Sometimes you have a story idea presented to you. Occasionally you search stories out. Rarely do the best ones come out of nowhere and just need to be told.
Erin Craig is the latter of those three.
You might have noticed the women who have joined CFL officiating staffs this pre-season or Sarah Thomas, the first woman to officiate an NFL game this past year. They’re here to stay and the next step for equality on CFL sidelines is coaching.
That’s where this story begins, but certainly not where it ends.
While attempting to answer a U SPORTS question last week, I found myself on the Saint Mary’s Huskies website looking at the football roster and coaching staff.
One of these things is not like the other. Not that it’s unheard of to see a female presence on a university coaching staff, but strength and conditioning in a sport that prides itself on nine months of weight lifting competitions in preparation for a three month sprint?
I suddenly felt compelled to search out Erin Craig and learn more about her football story. The search led me to a phone call from France to chat with not just a Halifax-based strength and conditioning coach, but one of the true up and coming women in Canadian football.
Erin hails from Barrie, Ontario and left home to get a bachelors of science and kinesiology degree in Halifax at Dalhousie with the plan to return home to Ontario afterwards.
After graduating in 2015 she completed an internship with Canadian Sports Centre Atlantic and became a certified strength and conditioning coach. Immediately Erin was hired on to work with athletes from multiple disciplines including volleyball, basketball, rugby, soccer, figure skating and curling.
All ages, all ability levels.
It was there that Erin got her first exposure to working in a football environment with Football Nova Scotia.
“I just loved being around one team that had many types of athletes all on the same team,” she said. “I loved that there were bigger, stronger, power-based athletes mixed in with smaller speed and quickness athletes. Within my first year I fell head over heels for football and the types of athletes that come with it and culture that football brings to the table.”
Erin got a job working in the Saint Mary’s on-campus gym as a trainer and worked up the courage to approach Huskies head football coach James Colzie III.
“Courage to try new things comes with wanting to reach the next level in helping players reach their performance goals,” said Craig. “I approached him about what they had in place for a training program and asked to be part of it. He liked what I did so I made the program that first year for the team. One thing led to another and before I knew it three seasons passed and I was still running the team’s workouts and training.”
During her time at SMU, Erin would meet Dave Gould who handled some special teams and the running backs for Saint Mary’s in addition to his role as Head Coach and Offensive Coordinator for the Halifax Xplosion of the Maritime Women’s Football League.
When Gould took a head coaching job in Grenoble, France to lead a division one team, he attempted to convince Erin to hop the pond with little success, until this past December when Erin took the leap of faith to chase a new avenue of her football dreams.
As Erin put simply before a team practice last week from France by phone, “it was time for a new challenge.”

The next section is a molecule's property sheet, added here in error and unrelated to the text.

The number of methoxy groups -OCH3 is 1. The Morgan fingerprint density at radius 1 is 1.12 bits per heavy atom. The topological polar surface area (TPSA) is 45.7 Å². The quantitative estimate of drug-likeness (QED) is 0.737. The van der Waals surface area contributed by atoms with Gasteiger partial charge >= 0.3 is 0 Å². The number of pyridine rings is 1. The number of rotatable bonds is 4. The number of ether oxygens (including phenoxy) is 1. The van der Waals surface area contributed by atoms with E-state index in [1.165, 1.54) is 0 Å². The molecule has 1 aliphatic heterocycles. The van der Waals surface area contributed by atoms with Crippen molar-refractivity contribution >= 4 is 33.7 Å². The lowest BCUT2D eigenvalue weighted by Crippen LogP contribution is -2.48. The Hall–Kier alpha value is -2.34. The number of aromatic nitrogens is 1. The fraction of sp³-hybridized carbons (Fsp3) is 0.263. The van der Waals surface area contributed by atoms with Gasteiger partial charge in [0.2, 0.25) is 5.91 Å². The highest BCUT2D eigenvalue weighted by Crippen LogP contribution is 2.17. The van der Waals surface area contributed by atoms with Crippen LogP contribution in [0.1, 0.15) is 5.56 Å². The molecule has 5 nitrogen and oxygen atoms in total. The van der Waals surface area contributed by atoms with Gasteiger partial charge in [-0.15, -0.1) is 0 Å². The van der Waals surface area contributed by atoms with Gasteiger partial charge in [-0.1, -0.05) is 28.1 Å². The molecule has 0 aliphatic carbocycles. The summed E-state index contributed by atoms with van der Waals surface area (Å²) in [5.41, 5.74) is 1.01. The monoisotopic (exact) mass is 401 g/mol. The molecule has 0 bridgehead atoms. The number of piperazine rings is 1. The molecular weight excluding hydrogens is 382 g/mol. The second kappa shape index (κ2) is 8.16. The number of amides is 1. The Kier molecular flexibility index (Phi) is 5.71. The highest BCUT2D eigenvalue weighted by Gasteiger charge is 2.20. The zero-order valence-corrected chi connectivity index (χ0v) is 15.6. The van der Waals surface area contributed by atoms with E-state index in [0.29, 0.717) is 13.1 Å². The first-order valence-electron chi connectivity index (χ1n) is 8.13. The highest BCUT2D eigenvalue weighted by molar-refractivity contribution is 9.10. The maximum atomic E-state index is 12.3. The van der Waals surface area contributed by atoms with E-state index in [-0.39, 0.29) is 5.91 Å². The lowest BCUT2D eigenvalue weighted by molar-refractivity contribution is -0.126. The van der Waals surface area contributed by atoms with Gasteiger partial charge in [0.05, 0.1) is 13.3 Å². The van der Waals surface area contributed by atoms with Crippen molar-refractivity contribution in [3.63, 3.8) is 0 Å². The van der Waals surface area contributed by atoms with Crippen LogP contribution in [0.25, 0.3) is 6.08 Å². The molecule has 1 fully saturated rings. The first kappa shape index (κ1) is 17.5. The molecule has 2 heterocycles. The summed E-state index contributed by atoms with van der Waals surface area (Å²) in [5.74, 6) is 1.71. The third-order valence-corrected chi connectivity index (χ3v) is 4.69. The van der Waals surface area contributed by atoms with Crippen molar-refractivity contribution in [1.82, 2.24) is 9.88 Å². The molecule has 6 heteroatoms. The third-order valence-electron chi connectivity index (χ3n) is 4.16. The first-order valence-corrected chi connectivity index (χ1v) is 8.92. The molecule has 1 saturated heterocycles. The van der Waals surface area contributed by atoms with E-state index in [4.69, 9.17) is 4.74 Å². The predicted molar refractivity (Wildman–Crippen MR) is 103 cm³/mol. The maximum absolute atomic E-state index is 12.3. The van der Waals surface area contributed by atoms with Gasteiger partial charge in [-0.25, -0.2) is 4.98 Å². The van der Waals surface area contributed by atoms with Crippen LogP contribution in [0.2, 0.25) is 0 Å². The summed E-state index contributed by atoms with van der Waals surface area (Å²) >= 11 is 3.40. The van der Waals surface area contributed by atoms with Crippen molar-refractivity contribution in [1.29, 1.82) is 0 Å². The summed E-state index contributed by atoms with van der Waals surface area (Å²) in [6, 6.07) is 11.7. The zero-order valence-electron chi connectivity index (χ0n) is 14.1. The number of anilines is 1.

In Grenoble she not only plays for the local women’s team but also coordinates strength and conditioning for the men of the Grenoble Centaures while coaching the defensive line.
Starting to realize why I believe Erin to be one of the most interesting and driven people in Canadian football?
This past February Erin was one of four Canadian women invited to the NFL’s Women’s Careers in Football Forum in Indianapolis. There she rubbed shoulders with NFL general managers, head coaches and scouts, soaking up as much knowledge as possible on how to push her dreams forward.
Women of influence were everywhere from Bills seasonal tight ends coach Phoebe Schecter to Jen Welter who coached inside linebackers for the NFL’s Arizona Cardinals during their training camp and 2015 pre-season, making her the first female coach in the NFL, but it was 49ers assistant coach Katie Sowers who Craig related to the most.
“She (Sowers) seemed exactly like how I’m starting out. Definitely helped to hear her opinions and advice and know that what I’m doing isn’t impossible. If we work hard enough we can make an impact.”
Erin left such an impression at the forum she received an invite to Indianapolis Colts training camp this summer to shadow the strength and conditioning coach.
“I’m very grateful for the opportunity and can’t wait to be a sponge!”
After the Colts experience, Erin will continue her football journey in France but after that, all bets are off and the sky is the limit.
“I’d love to coach some more positionally, scout some more while maintaining my strength and conditioning background. I’d love to see how NCAA teams are run but ultimately I want to be back in Canada with a CFL team or creating a facility that develops athletes and pro athletes to train in multiple disciplines.”
With an Atlantic Canada CFL team on the not so distant horizon, I asked Erin about where she plans to call home when returning to Canada?
“I could honestly live anywhere, so when I say I want to eventually land back in Canada, I mean just that. I’m open to any and every opportunity to move my career forward. When I first started at SMU it was a big first opportunity. Spending three years there I loved being able to see players grow and mature and I want to be a part of other people’s journeys when I come back to Canada.”
I get the sense anyone who gets to be part of Erin’s football adventure won’t forget it anytime soon. Get to know Erin Craig, one of Canadian football’s quietly rising stars who one day just might make history calling the sideline home for your favourite team.